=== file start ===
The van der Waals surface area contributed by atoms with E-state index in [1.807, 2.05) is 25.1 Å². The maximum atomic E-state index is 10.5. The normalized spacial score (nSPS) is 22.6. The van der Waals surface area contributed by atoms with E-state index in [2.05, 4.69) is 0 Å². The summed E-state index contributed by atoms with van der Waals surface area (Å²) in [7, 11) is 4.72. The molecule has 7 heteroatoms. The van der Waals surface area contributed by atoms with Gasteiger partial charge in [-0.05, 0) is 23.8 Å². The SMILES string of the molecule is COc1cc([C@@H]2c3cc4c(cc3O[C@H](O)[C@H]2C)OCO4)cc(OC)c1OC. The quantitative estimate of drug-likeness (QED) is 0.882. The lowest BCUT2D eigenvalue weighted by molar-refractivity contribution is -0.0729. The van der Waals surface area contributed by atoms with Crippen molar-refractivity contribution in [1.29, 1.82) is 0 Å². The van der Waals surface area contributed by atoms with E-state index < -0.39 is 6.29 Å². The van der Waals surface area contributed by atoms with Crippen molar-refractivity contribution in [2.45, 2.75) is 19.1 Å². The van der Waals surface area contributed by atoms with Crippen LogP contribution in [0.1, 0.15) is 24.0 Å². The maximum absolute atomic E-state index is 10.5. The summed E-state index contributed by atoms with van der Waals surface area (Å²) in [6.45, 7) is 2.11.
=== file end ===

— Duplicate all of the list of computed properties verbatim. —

The van der Waals surface area contributed by atoms with E-state index in [1.807, 2.05) is 25.1 Å². The maximum atomic E-state index is 10.5. The normalized spacial score (nSPS) is 22.6. The van der Waals surface area contributed by atoms with E-state index in [2.05, 4.69) is 0 Å². The summed E-state index contributed by atoms with van der Waals surface area (Å²) in [7, 11) is 4.72. The molecule has 7 heteroatoms. The van der Waals surface area contributed by atoms with Gasteiger partial charge in [-0.05, 0) is 23.8 Å². The SMILES string of the molecule is COc1cc([C@@H]2c3cc4c(cc3O[C@H](O)[C@H]2C)OCO4)cc(OC)c1OC. The quantitative estimate of drug-likeness (QED) is 0.882. The lowest BCUT2D eigenvalue weighted by molar-refractivity contribution is -0.0729. The van der Waals surface area contributed by atoms with Crippen molar-refractivity contribution in [1.29, 1.82) is 0 Å². The van der Waals surface area contributed by atoms with E-state index < -0.39 is 6.29 Å². The van der Waals surface area contributed by atoms with Crippen molar-refractivity contribution in [2.45, 2.75) is 19.1 Å². The van der Waals surface area contributed by atoms with Crippen LogP contribution in [0.1, 0.15) is 24.0 Å². The maximum absolute atomic E-state index is 10.5. The summed E-state index contributed by atoms with van der Waals surface area (Å²) in [6.45, 7) is 2.11.